EDITORIAL – Not so fast on the Tuburan incident
(The Freeman) - November 29, 2015 - 9:00am

The Cebu Provincial Health Office has reportedly asked the doctor who administered expired insulin on a diabetes patient at the Tuburan District Hospital to resign after the patient, a public school teacher, died. Perhaps the better thing to ask of the doctor is just to go on leave as no formal investigation has been made into the incident.

The only available facts at the moment are the death of the patient and the admission of the doctor that the medicine was found later to be expired. In the absence of a full-blown investigation, if any is even forthcoming, it cannot be said with absolute certainty that the expired insulin was what caused the death of the patient.

What is available at the moment is mere conjecture, of putting two and two together, such that the fatality being a diabetes patient and the medicine given was expired insulin, ergo that was the cause of death and the doctor is liable. That should not be the case. The matter is very delicate and sensitive and must be handled with utmost care, great prudence and a high degree of professionalism.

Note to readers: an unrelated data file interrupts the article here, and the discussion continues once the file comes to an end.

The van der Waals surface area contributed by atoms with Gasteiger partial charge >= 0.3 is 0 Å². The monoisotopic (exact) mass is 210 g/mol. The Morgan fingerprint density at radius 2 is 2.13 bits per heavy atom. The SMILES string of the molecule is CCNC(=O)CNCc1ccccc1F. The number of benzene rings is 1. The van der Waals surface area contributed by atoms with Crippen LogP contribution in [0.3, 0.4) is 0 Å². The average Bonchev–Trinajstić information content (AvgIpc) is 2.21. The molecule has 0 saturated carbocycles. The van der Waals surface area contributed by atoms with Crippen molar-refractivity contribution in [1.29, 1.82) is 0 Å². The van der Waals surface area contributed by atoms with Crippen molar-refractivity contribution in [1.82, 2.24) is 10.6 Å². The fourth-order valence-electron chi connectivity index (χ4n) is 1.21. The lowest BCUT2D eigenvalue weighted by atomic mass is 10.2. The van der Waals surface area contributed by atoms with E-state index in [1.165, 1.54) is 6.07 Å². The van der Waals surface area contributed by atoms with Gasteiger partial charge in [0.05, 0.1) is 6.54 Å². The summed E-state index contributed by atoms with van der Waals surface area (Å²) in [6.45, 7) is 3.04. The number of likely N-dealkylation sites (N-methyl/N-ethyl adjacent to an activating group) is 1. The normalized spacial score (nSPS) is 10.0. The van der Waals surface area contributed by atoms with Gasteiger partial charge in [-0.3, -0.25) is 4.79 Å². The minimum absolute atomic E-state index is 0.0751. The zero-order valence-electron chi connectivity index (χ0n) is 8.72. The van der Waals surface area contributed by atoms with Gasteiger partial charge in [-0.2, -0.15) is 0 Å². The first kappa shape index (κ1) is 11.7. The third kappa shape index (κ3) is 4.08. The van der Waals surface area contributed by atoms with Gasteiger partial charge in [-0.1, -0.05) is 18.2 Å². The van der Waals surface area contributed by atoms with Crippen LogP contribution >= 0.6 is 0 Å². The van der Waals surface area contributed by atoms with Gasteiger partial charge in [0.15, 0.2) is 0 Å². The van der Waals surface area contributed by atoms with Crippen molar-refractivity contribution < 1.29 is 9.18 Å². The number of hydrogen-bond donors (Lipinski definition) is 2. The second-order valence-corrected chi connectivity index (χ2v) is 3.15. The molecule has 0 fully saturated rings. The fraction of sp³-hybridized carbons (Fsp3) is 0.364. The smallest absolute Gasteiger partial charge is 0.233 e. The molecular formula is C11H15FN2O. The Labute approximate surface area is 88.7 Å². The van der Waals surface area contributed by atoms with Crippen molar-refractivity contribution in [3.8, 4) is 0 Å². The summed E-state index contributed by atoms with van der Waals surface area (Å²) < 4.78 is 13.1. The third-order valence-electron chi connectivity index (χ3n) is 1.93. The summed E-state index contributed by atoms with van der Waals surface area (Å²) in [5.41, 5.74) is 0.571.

Not that the doctor should be absolved of any responsibility for what happened. On the contrary, he has every responsibility to shed light on the matter and to take responsibility if the facts require. But until then, the best way to obtain justice, not just for the victim and the victim's family, but for everyone concerned, is to conduct promptly the required investigation.

On the other hand, the investigation might even be broadened to encompass all other issues that concern the delivery of basic medical and health services in the province, especially in light of several other recent incidents involving government hospitals that tend to suggest government health initiatives have reached a new low.

Indeed, it seems rather strange for the Cebu Provincial Health Office to promptly suggest the resignation of the doctor involved in the Tuburan incident when there has been no full blown investigation conducted yet. Is there an attempt here to swiftly pin the blame on one individual so that what spark may have been ignited by the incident will not explode into a major conflagration?

The question is asked because, okay, the doctor may have admitted having administered an expired drug. But everything does not necessarily have to end there. It might also be asked where the drug came from or who provided it. The way to handle these things is not to swiftly sweep things under the rug but to open windows in order to shed light on things that need to be illuminated.

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